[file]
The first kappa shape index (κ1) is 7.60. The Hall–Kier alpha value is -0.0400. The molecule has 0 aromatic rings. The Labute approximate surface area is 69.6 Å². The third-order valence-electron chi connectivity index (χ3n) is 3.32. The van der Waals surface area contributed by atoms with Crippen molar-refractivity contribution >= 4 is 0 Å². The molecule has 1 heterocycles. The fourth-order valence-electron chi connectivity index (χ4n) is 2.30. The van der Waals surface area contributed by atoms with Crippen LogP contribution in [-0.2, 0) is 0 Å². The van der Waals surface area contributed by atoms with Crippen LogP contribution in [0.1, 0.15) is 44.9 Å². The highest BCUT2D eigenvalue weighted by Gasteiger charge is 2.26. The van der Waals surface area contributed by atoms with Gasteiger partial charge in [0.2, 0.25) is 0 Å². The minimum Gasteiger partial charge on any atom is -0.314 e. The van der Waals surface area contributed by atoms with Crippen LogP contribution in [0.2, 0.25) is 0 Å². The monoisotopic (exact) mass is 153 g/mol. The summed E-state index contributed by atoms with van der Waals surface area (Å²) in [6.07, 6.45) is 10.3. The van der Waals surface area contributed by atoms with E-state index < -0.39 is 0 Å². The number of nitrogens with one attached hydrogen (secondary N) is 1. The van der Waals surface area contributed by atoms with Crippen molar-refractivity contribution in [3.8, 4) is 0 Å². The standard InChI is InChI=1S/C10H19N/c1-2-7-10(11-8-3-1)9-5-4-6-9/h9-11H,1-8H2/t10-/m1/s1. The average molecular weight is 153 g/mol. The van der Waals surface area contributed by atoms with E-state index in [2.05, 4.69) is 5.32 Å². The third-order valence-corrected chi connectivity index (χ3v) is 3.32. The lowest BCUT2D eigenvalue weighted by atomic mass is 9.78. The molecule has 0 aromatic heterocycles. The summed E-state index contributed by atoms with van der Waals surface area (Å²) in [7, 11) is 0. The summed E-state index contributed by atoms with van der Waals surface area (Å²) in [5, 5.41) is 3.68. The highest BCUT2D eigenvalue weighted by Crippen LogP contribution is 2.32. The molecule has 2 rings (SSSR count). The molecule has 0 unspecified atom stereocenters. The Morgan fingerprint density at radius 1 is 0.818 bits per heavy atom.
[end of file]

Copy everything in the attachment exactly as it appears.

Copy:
The first kappa shape index (κ1) is 7.60. The Hall–Kier alpha value is -0.0400. The molecule has 0 aromatic rings. The Labute approximate surface area is 69.6 Å². The third-order valence-electron chi connectivity index (χ3n) is 3.32. The van der Waals surface area contributed by atoms with Crippen molar-refractivity contribution >= 4 is 0 Å². The molecule has 1 heterocycles. The fourth-order valence-electron chi connectivity index (χ4n) is 2.30. The van der Waals surface area contributed by atoms with Crippen LogP contribution in [-0.2, 0) is 0 Å². The van der Waals surface area contributed by atoms with Crippen LogP contribution in [0.1, 0.15) is 44.9 Å². The highest BCUT2D eigenvalue weighted by Gasteiger charge is 2.26. The van der Waals surface area contributed by atoms with Gasteiger partial charge in [0.2, 0.25) is 0 Å². The minimum Gasteiger partial charge on any atom is -0.314 e. The van der Waals surface area contributed by atoms with Crippen LogP contribution in [0.2, 0.25) is 0 Å². The monoisotopic (exact) mass is 153 g/mol. The summed E-state index contributed by atoms with van der Waals surface area (Å²) in [6.07, 6.45) is 10.3. The van der Waals surface area contributed by atoms with E-state index < -0.39 is 0 Å². The number of nitrogens with one attached hydrogen (secondary N) is 1. The van der Waals surface area contributed by atoms with Crippen molar-refractivity contribution in [3.8, 4) is 0 Å². The standard InChI is InChI=1S/C10H19N/c1-2-7-10(11-8-3-1)9-5-4-6-9/h9-11H,1-8H2/t10-/m1/s1. The average molecular weight is 153 g/mol. The van der Waals surface area contributed by atoms with E-state index in [2.05, 4.69) is 5.32 Å². The third-order valence-corrected chi connectivity index (χ3v) is 3.32. The lowest BCUT2D eigenvalue weighted by atomic mass is 9.78. The molecule has 0 aromatic heterocycles. The summed E-state index contributed by atoms with van der Waals surface area (Å²) in [7, 11) is 0. The summed E-state index contributed by atoms with van der Waals surface area (Å²) in [5, 5.41) is 3.68. The highest BCUT2D eigenvalue weighted by Crippen LogP contribution is 2.32. The molecule has 2 rings (SSSR count). The molecule has 0 unspecified atom stereocenters. The Morgan fingerprint density at radius 1 is 0.818 bits per heavy atom.